Garden City is one of the neighbourhoods of Cairo, a district filled with randomly curving streets, old (often crumbling) villas, huge trees, impossible parking, and naturally gardens. It is the area of embassies with the British, Americans, and Canadians, among others, being located there and many banks. There is a story that Garden City was designed to be confusing so that thieves would not be able to find their way out of the district should they choose to rob a bank or villa. While the confusing layout certainly confuses me, I suspect that an enterprising thief would have no problem with them, should one be so foolish as to try. With all of the important residents, however, the level of security is quite high.
Thursday, September 18, 2008
We are moving into the second half of Ramadan, and you might ask what the picture of a traffic accident has to do with a month of fasting. Well, during the first week of Ramadan when our tea-drinking and cigarette smoking population is suffering from some very nasty caffeine and nicotine withdrawal, you would likely see much more heat from the gentlemen discussing the damage. The first week of Ramadan one of my friends reported seeing four fist fights among cab drivers during a 45 minute drive. Now, however, bodies are used to waiting until sunset for caffeine and nicotine...and two weeks of late night visiting and entertaining while working during the day are taking their toll and most people are too weary to think of fighting. Unfortunately, weary drivers are also more likely to have accidents. Not a good month for driving overall.
Tuesday, September 16, 2008
A huge pile of molokheya plants lie on the right and the women are sitting in the shade plucking the leaves from the stems. The leaves might be dried for use during the winter or simply washed and chopped finely to be added to a chicken or rabbit broth for a rich green soup. Many foreigners find molokheya to be a bit weird and slimy. The plant, swamp mallow, is basically a weed to everyone but Egyptians. Like many other plants in the mallow family, molokheya is a medicinal herb useful for stomach ailments. I've heard stories that the Japanese were so taken with the medicinal properties of molokheya that they made a soft drink from it. I love the stuff.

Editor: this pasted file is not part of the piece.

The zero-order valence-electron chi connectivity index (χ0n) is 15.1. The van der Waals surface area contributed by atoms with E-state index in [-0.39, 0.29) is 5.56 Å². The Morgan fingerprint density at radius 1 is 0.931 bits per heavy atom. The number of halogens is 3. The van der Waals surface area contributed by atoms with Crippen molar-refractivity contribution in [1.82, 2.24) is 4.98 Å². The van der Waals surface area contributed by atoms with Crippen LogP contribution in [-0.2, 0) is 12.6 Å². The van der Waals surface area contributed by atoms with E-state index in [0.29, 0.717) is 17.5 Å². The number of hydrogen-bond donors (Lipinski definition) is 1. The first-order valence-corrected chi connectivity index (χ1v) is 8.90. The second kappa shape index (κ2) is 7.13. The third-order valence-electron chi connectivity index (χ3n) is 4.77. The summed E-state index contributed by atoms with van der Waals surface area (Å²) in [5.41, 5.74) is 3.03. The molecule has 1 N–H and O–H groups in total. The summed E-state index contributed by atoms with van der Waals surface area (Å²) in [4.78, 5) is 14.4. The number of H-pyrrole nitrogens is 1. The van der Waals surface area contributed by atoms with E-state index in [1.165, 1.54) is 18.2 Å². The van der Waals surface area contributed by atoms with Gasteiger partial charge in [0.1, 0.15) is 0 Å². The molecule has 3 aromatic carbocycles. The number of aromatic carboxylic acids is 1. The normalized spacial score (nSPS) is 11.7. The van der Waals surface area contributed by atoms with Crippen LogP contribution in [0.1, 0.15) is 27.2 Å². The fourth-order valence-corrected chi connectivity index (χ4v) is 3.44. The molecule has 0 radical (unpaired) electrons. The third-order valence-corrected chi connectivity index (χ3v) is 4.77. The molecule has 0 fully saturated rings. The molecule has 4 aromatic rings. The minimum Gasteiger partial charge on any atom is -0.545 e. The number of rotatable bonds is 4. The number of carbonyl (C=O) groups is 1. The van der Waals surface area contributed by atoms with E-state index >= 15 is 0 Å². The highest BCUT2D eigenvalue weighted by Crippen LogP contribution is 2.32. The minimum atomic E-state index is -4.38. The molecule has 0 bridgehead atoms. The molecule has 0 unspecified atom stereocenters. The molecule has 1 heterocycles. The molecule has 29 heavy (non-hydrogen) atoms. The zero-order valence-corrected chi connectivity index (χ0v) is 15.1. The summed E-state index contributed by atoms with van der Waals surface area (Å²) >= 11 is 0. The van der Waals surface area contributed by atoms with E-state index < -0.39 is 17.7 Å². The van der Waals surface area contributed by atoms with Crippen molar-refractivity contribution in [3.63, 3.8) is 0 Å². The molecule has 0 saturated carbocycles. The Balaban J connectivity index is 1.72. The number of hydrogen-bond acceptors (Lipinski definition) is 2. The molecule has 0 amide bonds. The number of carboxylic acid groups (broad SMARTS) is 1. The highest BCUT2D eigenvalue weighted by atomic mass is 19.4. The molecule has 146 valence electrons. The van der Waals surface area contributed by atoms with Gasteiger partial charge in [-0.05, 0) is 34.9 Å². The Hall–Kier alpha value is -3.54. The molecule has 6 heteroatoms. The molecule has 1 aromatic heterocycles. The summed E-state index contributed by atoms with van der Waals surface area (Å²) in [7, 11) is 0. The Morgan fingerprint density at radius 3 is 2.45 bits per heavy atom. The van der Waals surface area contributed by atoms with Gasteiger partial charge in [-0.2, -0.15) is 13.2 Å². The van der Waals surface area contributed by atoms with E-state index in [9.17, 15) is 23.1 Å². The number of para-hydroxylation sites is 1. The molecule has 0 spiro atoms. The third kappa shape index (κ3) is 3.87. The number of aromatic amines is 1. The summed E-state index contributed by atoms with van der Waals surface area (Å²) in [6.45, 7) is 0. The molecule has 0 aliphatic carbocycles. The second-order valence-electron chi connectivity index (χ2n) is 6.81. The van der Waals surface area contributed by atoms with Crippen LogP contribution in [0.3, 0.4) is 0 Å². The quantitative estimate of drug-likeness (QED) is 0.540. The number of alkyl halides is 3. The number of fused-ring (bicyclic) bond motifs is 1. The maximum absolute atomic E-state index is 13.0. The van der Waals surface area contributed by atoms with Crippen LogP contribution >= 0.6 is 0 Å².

Friday, September 12, 2008
Samy sells his fish from baskets filled with ice on Road 9 in Maadi. He's known for having some of the freshest, best fish in the area. While you might wonder how this can be without a refrigerator, as it was pointed out to me...he has to sell his fish fresh because they won't keep and if anyone doesn't like them, there goes his reputation. And the shrimp? They are about 95 LE per kilo, or USD 8 a pound. Not bad at all.
Wednesday, September 10, 2008
Visitors to Egypt are often taken with a deep red drink that is served either hot or cold and has a tangy citrus taste. It is a tea made from a variety of hibiscus flower and it contains a lot of vitamin C. For years I would look at the flowering hibiscus bushes in gardens wondering if they were the source of the tea, because the petals used to make the tea are heavy and thick. Finally I found this small bush that looks a great deal like a peony and has rather small pink flowers. After the bush flowers, a seed pod develops with thick dark red petals covering it...the Karkade!